Google Chrome fails the Acid 3 Test
Google Chrome fails the Acid 3 Test
Google Chrome passes the Acid2 test prior to window resizing
Google Chrome passes the Acid2 test prior to window resizing
The first release of Google Chrome Beta (Build 1583) did not pass the Acid3 test; it scored 77/100 and does not render the image correctly. It passed the Acid2 test initially, but failed upon resizing. From version 4 onward, Google Chrome has passed the Acid1, 2, and 3 tests.[22]
Webapps can be launched in their own streamlined window without the Omnibox URL box and browser toolbar. This limits the browser chrome so as not to "interrupt anything the user is trying to do", allowing web applications to run alongside local software (similar to Mozilla Prism, Adobe AIR and Fluid).[16]

Notes[change | change source]

  1. Chrome's WebKit & Blink layout engines and its V8 JavaScript engine are each free and open-source software, while its other components are each either open-source or proprietary. However, section 9 of Google Chrome's Terms of Service designates the whole package as proprietary freeware.

References[change | change source]

  1. Govind, Krishna (May 21, 2019). "Stable Channel Update for Desktop". Chrome Releases. Blogger. Retrieved May 31, 2019.
  2. "Chromium (Google Chrome)". Ohloh.net. Archived from the original on April 21, 2012. Retrieved February 8, 2012.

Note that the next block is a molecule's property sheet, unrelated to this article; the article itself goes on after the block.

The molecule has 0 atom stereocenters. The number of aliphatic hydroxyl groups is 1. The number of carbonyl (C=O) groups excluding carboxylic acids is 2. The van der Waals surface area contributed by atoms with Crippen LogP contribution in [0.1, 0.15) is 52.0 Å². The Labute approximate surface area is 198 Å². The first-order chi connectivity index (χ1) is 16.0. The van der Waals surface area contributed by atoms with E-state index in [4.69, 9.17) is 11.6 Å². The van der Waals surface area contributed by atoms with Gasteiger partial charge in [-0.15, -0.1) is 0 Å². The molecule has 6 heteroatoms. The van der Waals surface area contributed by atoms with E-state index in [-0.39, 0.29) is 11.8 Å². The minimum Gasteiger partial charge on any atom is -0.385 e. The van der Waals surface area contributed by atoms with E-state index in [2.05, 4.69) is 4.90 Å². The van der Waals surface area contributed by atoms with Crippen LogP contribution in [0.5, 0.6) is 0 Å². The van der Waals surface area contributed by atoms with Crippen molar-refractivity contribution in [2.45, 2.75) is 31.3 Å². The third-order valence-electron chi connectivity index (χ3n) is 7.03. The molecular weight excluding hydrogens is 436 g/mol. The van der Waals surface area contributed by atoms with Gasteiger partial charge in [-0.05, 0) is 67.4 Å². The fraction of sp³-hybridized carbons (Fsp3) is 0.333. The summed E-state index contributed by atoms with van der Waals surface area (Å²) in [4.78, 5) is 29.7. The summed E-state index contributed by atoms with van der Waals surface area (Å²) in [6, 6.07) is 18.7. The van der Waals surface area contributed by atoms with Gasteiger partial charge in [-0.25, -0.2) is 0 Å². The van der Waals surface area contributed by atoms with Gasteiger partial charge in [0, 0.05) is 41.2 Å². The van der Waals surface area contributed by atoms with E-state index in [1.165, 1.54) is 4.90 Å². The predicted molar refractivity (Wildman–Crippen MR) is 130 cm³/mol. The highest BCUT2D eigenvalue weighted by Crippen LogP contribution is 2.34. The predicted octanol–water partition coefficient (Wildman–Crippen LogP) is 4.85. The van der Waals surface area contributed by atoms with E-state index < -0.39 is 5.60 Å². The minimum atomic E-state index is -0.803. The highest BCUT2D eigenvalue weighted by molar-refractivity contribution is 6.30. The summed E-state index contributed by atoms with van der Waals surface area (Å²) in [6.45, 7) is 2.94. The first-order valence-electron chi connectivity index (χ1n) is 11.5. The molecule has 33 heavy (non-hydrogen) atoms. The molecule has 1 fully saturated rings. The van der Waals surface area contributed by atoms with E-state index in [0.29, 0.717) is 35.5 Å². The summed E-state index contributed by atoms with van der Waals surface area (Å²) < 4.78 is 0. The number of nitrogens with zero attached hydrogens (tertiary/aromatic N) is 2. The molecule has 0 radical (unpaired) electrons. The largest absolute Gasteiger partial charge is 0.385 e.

3. "Chromium coding style". Google Open Source. Retrieved March 29, 2017.
  4. Lextrait, Vincent (January 2010). "The Programming Languages Beacon, v10.0". Archived from the original on May 30, 2012. Retrieved March 14, 2010.
  5. "Chrome Enterprise and Education release notes". Google Groups. October 25, 2022. Retrieved October 27, 2022.
  6. "Google Chrome (iOS)". May 16, 2023.
  7. "Supported languages". Google Play Console Help. Retrieved December 18, 2015.
  8. "Google Chrome and Chrome OS Additional Terms of Service". www.google.com.
  9. 9.0 9.1 9.2 Scott McCloud (September 1, 2008). "Google Chrome By the Google Chrome team, comics adaptation by Scott McCloud". Retrieved September 1, 2008.
  10. http://code.google.com/chromium/
  11. "It was when not if... Google Chrome". September 2008. Archived from the original on December 8, 2016. Retrieved September 2, 2008.
  12. Mark Larson (December 8, 2009). "Beta Update: Linux, Mac, and Windows". Google. Retrieved July 11, 2012.
  13. "Google Chrome for the holidays: Mac, Linux and extensions in beta". Googleblog.blogspot.com. Retrieved July 11, 2012.
  14. Scott McCloud (September 1, 2008). "Surprise!". Google Blogoscoped. Retrieved September 1, 2008.
  15. Philipp Lenssen (September 1, 2008). "Google Chrome, Google's Browser Project". Retrieved September 1, 2008.
  16. 16.00 16.01 16.02 16.03 16.04 16.05 16.06 16.07 16.08 16.09 Philipp Lenssen (September 1, 2008). "Google on Google Chrome - comic book". Google Blogoscoped. Retrieved September 1, 2008.
  17. "Google Chrome". September 1, 2008. Retrieved September 2, 2008.
  18. "Google Chrome". September 2, 2008. Retrieved September 2, 2008.
  19. Limi, Alexander (September 2, 2008). "Chrome: Benchmarks and more". Archived from the original on April 24, 2010. Retrieved September 2, 2008.
  20. Philipp Lenssen. "Google Chrome Screenshots". Google Blogoscoped. Retrieved September 2, 2008.
  21. "Blink: Chrome's New Rendering Engine - SitePoint". www.sitepoint.com. Retrieved January 1, 2021.
  22. Anthony Laforge (January 25, 2010). "Stable Channel Update". Google. Retrieved May 25, 2010.

Other websites[change | change source]